Today’s featured debut author, Lauren Santaniello, was diagnosed with dyslexia at a very young age. She discusses how that impacted her writing and shares with us the process of getting her debut novel, Death of Ignorance, published.
Name of book: Death of Ignorance
Book genre: Modern fantasy/psychological thriller
Date published: October 2011
Publisher: Eve Adams and Stories to Tale
What is your day job?: Full-time student at Ramapo College where I study literature, Italian, and secondary education
What is your book about?Death of Ignorance is the first book in a physiological thriller trilogy that incorporates elements of mythology to weave a heart-pounding tale. It tells the story of 19-year-old Alex Sharrock who cannot escape the darkness in his life, and he consequently attempts to commit suicide. However, he cannot escape his destiny either. Alex’s failure sends his life spiraling in an unimaginable direction, and he finds himself caught in a battle between immortal Gods and the Underworld. In this gritty, adrenaline-pumping trilogy, Alex must struggle to survive and overcome his ever-crippling ignorance. If he fails, the world may very well fall to ruin, and there will be nothing left to save.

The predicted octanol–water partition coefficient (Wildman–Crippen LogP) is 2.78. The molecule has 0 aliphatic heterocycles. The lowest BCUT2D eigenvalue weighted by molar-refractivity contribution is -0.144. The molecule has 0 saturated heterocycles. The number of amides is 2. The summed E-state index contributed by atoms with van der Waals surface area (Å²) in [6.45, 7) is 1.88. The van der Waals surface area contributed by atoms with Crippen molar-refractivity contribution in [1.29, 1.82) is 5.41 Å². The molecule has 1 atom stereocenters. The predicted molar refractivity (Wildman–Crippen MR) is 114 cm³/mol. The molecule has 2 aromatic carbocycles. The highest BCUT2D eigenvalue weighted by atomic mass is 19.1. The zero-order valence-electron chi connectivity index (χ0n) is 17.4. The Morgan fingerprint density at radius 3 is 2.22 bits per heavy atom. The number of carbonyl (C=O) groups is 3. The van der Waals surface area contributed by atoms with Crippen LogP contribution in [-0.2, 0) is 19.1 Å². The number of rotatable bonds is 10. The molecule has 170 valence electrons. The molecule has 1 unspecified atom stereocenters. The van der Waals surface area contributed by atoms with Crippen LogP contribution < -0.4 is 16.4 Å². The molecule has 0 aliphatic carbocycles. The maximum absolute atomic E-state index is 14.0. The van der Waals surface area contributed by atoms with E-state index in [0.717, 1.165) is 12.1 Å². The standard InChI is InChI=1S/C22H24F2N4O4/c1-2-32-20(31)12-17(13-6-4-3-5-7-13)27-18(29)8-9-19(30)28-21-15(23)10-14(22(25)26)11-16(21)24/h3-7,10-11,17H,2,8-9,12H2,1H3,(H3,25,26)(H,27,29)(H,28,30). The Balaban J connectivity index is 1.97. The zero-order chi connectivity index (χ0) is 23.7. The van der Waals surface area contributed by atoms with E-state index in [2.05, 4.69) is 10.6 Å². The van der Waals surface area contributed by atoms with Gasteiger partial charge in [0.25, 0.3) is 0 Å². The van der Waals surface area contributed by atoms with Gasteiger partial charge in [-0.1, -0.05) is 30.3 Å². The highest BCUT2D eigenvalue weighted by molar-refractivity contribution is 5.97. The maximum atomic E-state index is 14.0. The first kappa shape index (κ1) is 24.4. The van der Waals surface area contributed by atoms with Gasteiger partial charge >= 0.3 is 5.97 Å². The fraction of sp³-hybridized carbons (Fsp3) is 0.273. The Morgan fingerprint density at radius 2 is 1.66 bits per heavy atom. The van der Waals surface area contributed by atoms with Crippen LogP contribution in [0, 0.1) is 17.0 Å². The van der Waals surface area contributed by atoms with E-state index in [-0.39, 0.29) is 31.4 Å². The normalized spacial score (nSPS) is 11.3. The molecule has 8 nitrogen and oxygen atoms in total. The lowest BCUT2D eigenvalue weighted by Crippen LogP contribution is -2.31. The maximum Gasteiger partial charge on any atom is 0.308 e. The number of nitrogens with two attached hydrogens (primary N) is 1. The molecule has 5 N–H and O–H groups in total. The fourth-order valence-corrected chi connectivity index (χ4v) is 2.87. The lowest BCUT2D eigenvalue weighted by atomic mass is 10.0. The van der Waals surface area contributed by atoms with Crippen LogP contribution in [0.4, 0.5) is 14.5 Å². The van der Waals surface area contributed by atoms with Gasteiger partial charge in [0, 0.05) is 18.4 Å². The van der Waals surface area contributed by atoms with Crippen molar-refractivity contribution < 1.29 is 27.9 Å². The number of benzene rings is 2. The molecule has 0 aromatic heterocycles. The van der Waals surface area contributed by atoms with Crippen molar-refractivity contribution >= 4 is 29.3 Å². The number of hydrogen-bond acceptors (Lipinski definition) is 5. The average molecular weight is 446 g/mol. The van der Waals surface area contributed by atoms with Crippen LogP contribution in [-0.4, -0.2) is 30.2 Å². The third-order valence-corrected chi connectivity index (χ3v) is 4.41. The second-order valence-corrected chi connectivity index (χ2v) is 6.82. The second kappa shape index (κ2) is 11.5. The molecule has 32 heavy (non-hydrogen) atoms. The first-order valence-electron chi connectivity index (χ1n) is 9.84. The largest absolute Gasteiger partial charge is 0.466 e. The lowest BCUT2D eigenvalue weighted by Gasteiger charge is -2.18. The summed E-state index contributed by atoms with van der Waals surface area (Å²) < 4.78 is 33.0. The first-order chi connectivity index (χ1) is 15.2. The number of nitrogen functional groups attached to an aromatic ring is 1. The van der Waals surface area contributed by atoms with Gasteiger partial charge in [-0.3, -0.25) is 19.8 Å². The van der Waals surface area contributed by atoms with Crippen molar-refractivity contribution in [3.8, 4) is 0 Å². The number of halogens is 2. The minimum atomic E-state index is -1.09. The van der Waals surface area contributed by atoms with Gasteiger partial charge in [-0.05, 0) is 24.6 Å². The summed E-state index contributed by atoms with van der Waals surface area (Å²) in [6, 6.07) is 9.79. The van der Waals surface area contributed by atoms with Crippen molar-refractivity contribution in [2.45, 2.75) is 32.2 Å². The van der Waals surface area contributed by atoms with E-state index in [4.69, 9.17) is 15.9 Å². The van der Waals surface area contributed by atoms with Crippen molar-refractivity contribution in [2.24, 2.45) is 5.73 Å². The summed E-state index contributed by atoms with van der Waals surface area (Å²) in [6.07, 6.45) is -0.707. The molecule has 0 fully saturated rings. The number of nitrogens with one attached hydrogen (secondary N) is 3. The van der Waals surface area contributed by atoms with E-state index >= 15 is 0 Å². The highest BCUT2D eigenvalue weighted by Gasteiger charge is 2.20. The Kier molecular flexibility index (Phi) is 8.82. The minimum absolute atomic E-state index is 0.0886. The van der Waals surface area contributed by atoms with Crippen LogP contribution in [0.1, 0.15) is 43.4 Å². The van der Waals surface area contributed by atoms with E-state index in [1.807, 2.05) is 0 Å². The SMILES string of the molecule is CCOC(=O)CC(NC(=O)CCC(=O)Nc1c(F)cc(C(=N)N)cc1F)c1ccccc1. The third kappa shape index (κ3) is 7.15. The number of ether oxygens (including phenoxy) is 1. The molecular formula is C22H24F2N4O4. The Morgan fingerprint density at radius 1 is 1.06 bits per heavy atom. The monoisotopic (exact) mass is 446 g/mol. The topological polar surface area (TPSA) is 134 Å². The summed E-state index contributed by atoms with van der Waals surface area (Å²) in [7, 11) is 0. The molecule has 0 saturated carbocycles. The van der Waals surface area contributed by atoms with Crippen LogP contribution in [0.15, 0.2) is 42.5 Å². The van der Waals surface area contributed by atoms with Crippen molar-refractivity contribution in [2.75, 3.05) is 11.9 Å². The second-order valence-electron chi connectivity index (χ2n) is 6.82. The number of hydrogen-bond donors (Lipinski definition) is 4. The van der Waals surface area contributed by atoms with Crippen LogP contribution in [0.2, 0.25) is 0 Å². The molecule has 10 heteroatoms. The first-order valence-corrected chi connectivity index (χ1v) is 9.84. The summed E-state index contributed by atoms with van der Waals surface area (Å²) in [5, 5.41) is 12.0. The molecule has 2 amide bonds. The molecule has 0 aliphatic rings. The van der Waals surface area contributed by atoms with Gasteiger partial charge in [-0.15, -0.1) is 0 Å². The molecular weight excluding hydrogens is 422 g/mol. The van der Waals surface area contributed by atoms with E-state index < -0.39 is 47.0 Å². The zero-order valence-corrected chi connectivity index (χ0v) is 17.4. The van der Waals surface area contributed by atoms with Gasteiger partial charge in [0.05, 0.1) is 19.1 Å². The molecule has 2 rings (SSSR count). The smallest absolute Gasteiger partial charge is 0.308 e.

Why did you want to write this book?: Death of Ignorance is a story that wanted to be written. I almost had no control over it. It started out as a short story (which is now the prologue), and it kept going. I couldn’t seem to stop. I wanted to keep going and find out what would happen next at the end of every chapter. Many find it hard to believe, but I wrote the first book without having any clue how it would end. Eventually, when Death of Ignorance did end, I realized there was more to this story. Two more books had to be written so I could learn what would become of the characters. It seems strange, but essentially I wanted to write this book just so I could find out what would happen next.
You were diagnosed with dyslexia at a very young age. How did that impact the writing of this book? It made it very hard. Storytelling comes naturally to me, but to actually be able to put words that are spelled correctly down on paper is extremely difficult! I’m constantly misspelling words or writing the wrong word (for example “saw” instead of “was”) and these are mistakes that Spell Check cannot recognize. No matter how many times I read and reread a sentence, my mind will not recognize the error, so that has made this process all the more challenging.